A Beggar God
For most people, one of the nagging questions about God is what in the world is God doing? Where is God in all of this that I see around me?
Sometimes I’m convinced that we have the answer to that that question all wrong.
I recall the hours and days following the tragedy of September 11, 2001. I was a first year seminarian and life stood still in those moments. There were prayer services and days of lament (how could this happen?), an increase in attendance in houses of worship, a seemingly collective and united turn towards the divine in order to make sense of what had happened. For just a moment, we all gathered together around a common need to grieve, to mourn, trying to understand what was happening. Children and adults, young and old, men and women, we all turned and gathered in common need and supplication.
These are the images that came to mind when I read the words from the prophet Joel:
Return to the LORD, your God, for he is gracious and merciful, slow to anger, and abounding in steadfast love, and relents from punishing…Blow the trumpet in Zion; sanctify a fast; call a solemn assembly; gather the people. Sanctify the congregation; assemble the aged; gather the children.
I’m not agreeing in any way that 9/11 was punishment from God. The actions that the prophet calls the people of Judah to are very reminiscent of what occurred here in the United States in the weeks following the fall of the World Trade Center. The question for us in the midst of the brokenness of New York, Columbine, Aurora, Newtown, and countless other places is “What is God doing?”
Immediately following our national tragedies, without fail some religious leader will put their foot in their mouth. Or rather I wish they would because what they say often is so hurtful. They boldly proclaim to know God’s heart, to have God’s ear, and to speak with God’s voice. Punishment, they say! See what you’ve done, see how God has responded. Repent!
The longer I live, the more I believe we have that all wrong. Sure the prophet calls for a collective and united turn towards the LORD their God, to come together, the aged and the children, even the infants. The tragedy that is on the horizon in the form of an advancing army is one that threatens everyone, and thus everyone should assemble before the LORD. And if I look for God in all of that, I think I find a God who is willing, reluctantly and brokenheartedly, to leave us to our own devices. Our own guilt, our own stain, our fallen, warring, hating nature.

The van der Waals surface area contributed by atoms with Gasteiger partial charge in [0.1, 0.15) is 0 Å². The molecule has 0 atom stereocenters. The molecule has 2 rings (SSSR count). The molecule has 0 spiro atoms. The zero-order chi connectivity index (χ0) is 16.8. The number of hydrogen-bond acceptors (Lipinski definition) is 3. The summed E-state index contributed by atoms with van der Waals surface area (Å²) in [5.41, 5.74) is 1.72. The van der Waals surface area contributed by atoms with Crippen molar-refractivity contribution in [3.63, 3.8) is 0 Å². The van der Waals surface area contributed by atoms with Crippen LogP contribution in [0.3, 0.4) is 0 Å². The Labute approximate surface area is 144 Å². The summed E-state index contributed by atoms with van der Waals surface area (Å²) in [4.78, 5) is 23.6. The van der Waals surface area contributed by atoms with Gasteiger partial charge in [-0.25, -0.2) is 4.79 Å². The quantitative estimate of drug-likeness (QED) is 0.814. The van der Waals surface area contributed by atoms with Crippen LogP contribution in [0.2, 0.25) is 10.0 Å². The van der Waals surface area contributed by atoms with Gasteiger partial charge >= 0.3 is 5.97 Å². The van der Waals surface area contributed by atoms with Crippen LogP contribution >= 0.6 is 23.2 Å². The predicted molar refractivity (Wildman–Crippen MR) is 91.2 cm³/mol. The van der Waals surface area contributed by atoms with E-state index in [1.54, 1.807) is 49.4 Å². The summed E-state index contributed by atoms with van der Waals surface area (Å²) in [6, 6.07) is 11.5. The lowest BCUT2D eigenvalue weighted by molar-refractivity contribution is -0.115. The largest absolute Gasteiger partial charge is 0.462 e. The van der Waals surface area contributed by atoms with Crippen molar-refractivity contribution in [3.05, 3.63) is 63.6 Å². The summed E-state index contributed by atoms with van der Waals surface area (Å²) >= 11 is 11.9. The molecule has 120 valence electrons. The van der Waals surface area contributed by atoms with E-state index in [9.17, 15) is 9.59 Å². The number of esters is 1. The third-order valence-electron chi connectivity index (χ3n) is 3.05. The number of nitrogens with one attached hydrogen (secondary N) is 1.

And I reach the conclusion, “Don’t blame God. Own up to who we are.”
Joel calls for communal faith to be enacted, for the people to come together, to seek God’s presence as one assembly. John Wesley said, “There is no such thing as a solitary religion.” It is only together that true faith can be lived out.
So that’s where we seem to have it most wrong.
Too often Lenten observance becomes an individual thing: what am I going to give up for Lent? How is my heart before God this Lenten season?
Really? You and I, we’re going to do something for God? So you decide to give up chocolate or soft drinks. I’m not sure God cares at all about chocolate or coca cola. I once told my wife that I was going to give up chocolate for Lent. She said, “That’s stupid! You don’t even chocolate.”
But to restrict Lent to individual piety is to miss the words from the prophet Joel, that true repentance is something done together and perhaps even more significantly that repentance hinges on God and God’s response.
We are symbolically moving into a time of calamity and tragedy, where we remember the dark days of Jesus’ life and ministry as we move from the mount of Transfiguration this past Sunday to the mount of Calvary on Good Friday. We are entering the valley, beginning our journey towards the cross.
And theologically, what is occurring in this season is a result of our choices: our refusal to be redeemed, our refusal to treat each other with love and dignity, our inability to love God and each other fully and completely, our rejection of God’s Kingdom that Jesus came to proclaim in favor of our own fiefdoms.
Yet what we meant for evil, God used for good. The One we thought was destroyed through our violence was exalted in glory.
The day of the LORD is near, a “day of darkness and gloom, a day of clouds and thick darkness” (2:2). The shadows of Lent are coming upon us, preparing us for the new light and life of Easter.
So call a fast! Assemble the people! Sanctify the congregation! Let us come together!
For Lent is here; may we weep for our brokenness as individuals and as communities. May we cry out for mercy, we who are loved but struggle to love in return. May we, in our ashes of mourning, repent and turn again to the God of our Salvation.
And in our weeping, mourning, and fasting, may we once again discover the God who loves us so, who is “gracious and merciful, slow to anger, and abounding in steadfast love.” Our beggar God, pleading with us to return.
Lent is not about what we will do, although actions of contrition and honest examination of our lives certainly can’t hurt.
Lent is what God is doing, how God is relentlessly pursuing us, hoping and planning for our return. Knowing that we have failed and will fail again, but that God will be faithful, even on God’s hands and knees. The irony is that while God doesn't need us but still wants us, we desperately need God but don't really want Him most of the time. He treasures us and anticipates our departure from this earth to be with Him-and we wonder, indifferently, how much we have to do for Him to get by.
Return to me, says the beggar God. Please, please…please.